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Contracting and the Division of the Gains from Trade

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  • Andrew B. Bernard
  • Swati Dhingra

Abstract

This paper examines the microstructure of import markets and the division of the gains from trade among consumers, importers and exporters. When exporters and importers transact through anonymous markets, double marginalization and business stealing among competing importers lead to lower profits. Trading parties can overcome these inefficiencies by investing in richer contractual arrangements such as bilateral contracts that eliminate double marginalization and joint contracts that also internalize business stealing. Introducing these contractual choices into a trade model with heterogeneous exporters and importers, we show that trade liberalization increases the incentive to engage in joint contracts, thus raising the profits of exporters and importers at the expense of consumer welfare. We examine the implications of the model for prices, quantities and exporter-importer matches in Colombian import markets before and after the US-Colombia free trade agreement. US exporters that started to enjoy duty-free access were more likely to increase their average price, decrease their quantity exported and reduce the number of import partners.

Suggested Citation

  • Andrew B. Bernard & Swati Dhingra, 2015. "Contracting and the Division of the Gains from Trade," CEP Discussion Papers dp1381, Centre for Economic Performance, LSE.
  • Handle: RePEc:cep:cepdps:dp1381
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    References listed on IDEAS

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    1. Thomas Chaney, 2014. "The Network Structure of International Trade," American Economic Review, American Economic Association, vol. 104(11), pages 3600-3634, November.
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    7. repec:hrv:faseco:34330170 is not listed on IDEAS
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    Citations

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    Cited by:

    1. Defever, Fabrice & Fischer, Christian & Suedekum, Jens, 2016. "Relational contracts and supplier turnover in the global economy," Journal of International Economics, Elsevier, vol. 103(C), pages 147-165.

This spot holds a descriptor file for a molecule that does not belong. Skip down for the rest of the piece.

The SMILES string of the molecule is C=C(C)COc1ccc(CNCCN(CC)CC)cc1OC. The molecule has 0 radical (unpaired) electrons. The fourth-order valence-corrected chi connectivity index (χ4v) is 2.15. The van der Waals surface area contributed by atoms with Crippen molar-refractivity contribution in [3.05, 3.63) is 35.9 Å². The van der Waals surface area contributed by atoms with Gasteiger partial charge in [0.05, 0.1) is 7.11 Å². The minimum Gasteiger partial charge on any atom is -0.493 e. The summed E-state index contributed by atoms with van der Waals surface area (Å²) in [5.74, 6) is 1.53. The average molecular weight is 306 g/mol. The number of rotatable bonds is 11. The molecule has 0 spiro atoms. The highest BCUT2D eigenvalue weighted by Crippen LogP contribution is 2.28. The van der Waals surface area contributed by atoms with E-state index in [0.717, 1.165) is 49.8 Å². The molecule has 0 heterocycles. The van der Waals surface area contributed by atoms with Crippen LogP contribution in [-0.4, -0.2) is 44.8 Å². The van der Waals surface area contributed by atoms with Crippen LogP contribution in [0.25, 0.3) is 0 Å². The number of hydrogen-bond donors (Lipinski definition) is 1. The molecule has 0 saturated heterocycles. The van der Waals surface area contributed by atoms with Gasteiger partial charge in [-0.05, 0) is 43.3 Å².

2. C.J. Krizan & James Tybout & Zi Wang & Yingyan Zhao, 2020. "Are Customs Records Consistent Across Countries? Evidence from the U.S. and Colombia," Working Papers 20-11, Center for Economic Studies, U.S. Census Bureau.
    3. Swati Dhingra, 2016. "Piggy-Back Exporting, Intermediation, and the Distributional Gains from Trade in Agricultural Markets," 2016 Meeting Papers 712, Society for Economic Dynamics.
    4. Eguia, Jon X. & Llorente-Saguer, Aniol & Morton, Rebecca & Nicolò, Antonio, 2018. "Equilibrium selection in sequential games with imperfect information," Games and Economic Behavior, Elsevier, vol. 109(C), pages 465-483.
    5. Johannes Boehm & Jan Sonntag, 2018. "Vertical Integration and Foreclosure: Evidence from Production Network Data," Sciences Po Economics Discussion Papers 2018-12, Sciences Po Departement of Economics.
    6. Johannes Boehm & Jan Sonntag, 2018. "Vertical Foreclosure in the Global Production Network," 2018 Meeting Papers 677, Society for Economic Dynamics.
    7. Raff, Horst & Schmitt, Nicolas, 2015. "Retailing and international trade: A survey of the literature," Economics Working Papers 2015-02, Christian-Albrechts-University of Kiel, Department of Economics.
    8. Jim H. Shen & Leilei Shen & Jun Zhang, 2018. "Endowment Structure, Industry dynamics and Vertical Production Structure in China-Theory and Evidence," Working Papers 215, Department of Economics, SOAS, University of London, UK.
    9. Benguria, Felipe, 2021. "The matching and sorting of exporting and importing firms: Theory and evidence," Journal of International Economics, Elsevier, vol. 131(C).
    10. Jeffrey J. Reimer & Xin Zhang, 2018. "An economic model of search and matching in international trade," Review of International Economics, Wiley Blackwell, vol. 26(4), pages 784-800, September.

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    More about this item

    Keywords

    Heterogeneous firms; exporters; importers; vertical integration; contracts; consumer welfare;
    All these keywords.

    JEL classification:

    • F10 - International Economics - - Trade - - - General
    • F12 - International Economics - - Trade - - - Models of Trade with Imperfect Competition and Scale Economies; Fragmentation
    • F14 - International Economics - - Trade - - - Empirical Studies of Trade

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